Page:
Special interest rule in Florida, public schools pay the price.

From the Tampa Times Editorial Board

The Legislature’s stampede to significantly expand online learning for students in public schools has nothing to do with offering more options and meeting unmet needs. It has everything to do with creating opportunities for well-connected, for-profit providers to make money at the expense of public schools. This is another effort to please special interests under the pretense of progressive education reform, and Floridians should not fall for it.

Florida already offers plenty of opportunities for students to take online classes. The Florida Virtual School, which is funded by the state and has reasonable checks and balances, offers more than 120 online courses to nearly 150,000 students. Many school districts also run their own virtual schools as well. Yet legislators are prepared to drain money from the traditional public school classroom or the Florida Virtual School and pour it instead into the pockets of for-profit and largely untested virtual school providers.

The House already has passed HB 7029, sponsored by Rep. Manny Diaz Jr., R-Hialeah, that would enable out-of-state digital learning companies to grab a bigger share of state funding. It also would allow students to receive credit for some MOOCs (massive open online courses), an idea better suited to college students than high schoolers.

Sen. Jeff Brandes, R-St. Petersburg, has proudly sponsored SB 904, which passed out of committee this week with only one no vote. It would create the “Florida Accredited Courses and Tests” initiative, with the glib acronym FACTs. The bill wants officials to be “flexible in interpreting and implementing” requirements to “encourage creative, innovative, resourceful and forward-thinking practices.” Sounds good, except for accountability.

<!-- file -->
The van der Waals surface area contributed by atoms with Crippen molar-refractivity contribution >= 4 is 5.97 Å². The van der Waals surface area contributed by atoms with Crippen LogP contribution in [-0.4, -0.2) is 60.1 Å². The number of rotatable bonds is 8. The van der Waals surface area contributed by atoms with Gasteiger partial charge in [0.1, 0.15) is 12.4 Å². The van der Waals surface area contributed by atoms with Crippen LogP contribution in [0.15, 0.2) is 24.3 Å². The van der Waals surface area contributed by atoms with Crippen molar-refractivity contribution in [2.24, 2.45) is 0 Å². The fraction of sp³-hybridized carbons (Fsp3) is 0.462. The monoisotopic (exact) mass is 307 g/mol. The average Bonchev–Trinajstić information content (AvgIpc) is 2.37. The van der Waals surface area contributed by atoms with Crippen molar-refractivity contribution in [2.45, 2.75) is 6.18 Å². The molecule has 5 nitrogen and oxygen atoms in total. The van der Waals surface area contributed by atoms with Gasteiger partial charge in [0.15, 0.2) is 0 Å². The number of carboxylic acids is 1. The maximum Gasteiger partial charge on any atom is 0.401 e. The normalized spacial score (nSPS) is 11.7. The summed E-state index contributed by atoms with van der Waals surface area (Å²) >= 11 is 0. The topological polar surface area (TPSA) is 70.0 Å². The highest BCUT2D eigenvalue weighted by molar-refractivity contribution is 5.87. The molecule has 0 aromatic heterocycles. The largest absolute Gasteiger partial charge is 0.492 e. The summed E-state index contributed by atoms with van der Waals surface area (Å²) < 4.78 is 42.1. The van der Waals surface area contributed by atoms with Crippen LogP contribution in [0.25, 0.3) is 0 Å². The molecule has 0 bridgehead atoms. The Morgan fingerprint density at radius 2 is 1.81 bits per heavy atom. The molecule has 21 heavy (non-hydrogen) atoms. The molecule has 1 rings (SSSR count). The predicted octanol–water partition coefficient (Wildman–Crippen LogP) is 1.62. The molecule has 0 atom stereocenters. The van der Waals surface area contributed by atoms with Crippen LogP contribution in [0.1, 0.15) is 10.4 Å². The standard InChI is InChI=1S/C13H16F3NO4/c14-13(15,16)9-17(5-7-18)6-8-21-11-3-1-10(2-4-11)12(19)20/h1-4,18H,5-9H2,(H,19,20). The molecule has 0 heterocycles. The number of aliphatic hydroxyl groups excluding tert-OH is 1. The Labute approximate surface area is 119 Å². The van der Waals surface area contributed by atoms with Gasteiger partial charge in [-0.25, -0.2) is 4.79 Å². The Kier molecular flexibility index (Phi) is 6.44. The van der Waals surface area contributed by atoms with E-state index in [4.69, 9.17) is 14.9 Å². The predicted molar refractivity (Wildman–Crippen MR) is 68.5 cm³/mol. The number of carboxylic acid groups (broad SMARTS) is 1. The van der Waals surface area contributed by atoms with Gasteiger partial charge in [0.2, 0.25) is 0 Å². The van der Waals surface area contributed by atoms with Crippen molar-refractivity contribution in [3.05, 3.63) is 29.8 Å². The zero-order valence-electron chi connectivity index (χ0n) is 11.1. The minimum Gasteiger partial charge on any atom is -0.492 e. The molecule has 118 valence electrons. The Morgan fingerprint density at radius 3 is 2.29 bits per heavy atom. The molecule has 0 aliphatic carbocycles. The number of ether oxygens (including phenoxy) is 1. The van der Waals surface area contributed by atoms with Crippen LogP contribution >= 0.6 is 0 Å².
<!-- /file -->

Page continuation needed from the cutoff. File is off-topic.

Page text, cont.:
Anyone from the Massachusetts Institute of Technology to Joe’s Not Too Bad Geometry Course could seek to offer a “Florida-accredited course.” Only the course itself, not the person or group offering it, would require accreditation. The state education commissioner would approve each course, but there are no criteria for meeting approval. Would he simply say yes or no on a whim?

Brandes says this is a way to offer students the widest choice possible and believes that pilot funding programs could creatively underwrite these courses and free money for traditional public schools. But no matter how many courses a student takes in a regular classroom or online, the bill proposes capping state per pupil contributions at the equivalent of one full-time student. That means that virtual class payments could come out of a traditional school’s share, not be added on top.

There is an obvious place for virtual learning in a digital world, and Florida already has a vigorous virtual learning school that always can be expanded. But online classes should not be diverting public money for public schools into the pockets of lightly supervised for-profit operators. That’s a bad bet for students and for taxpayers.

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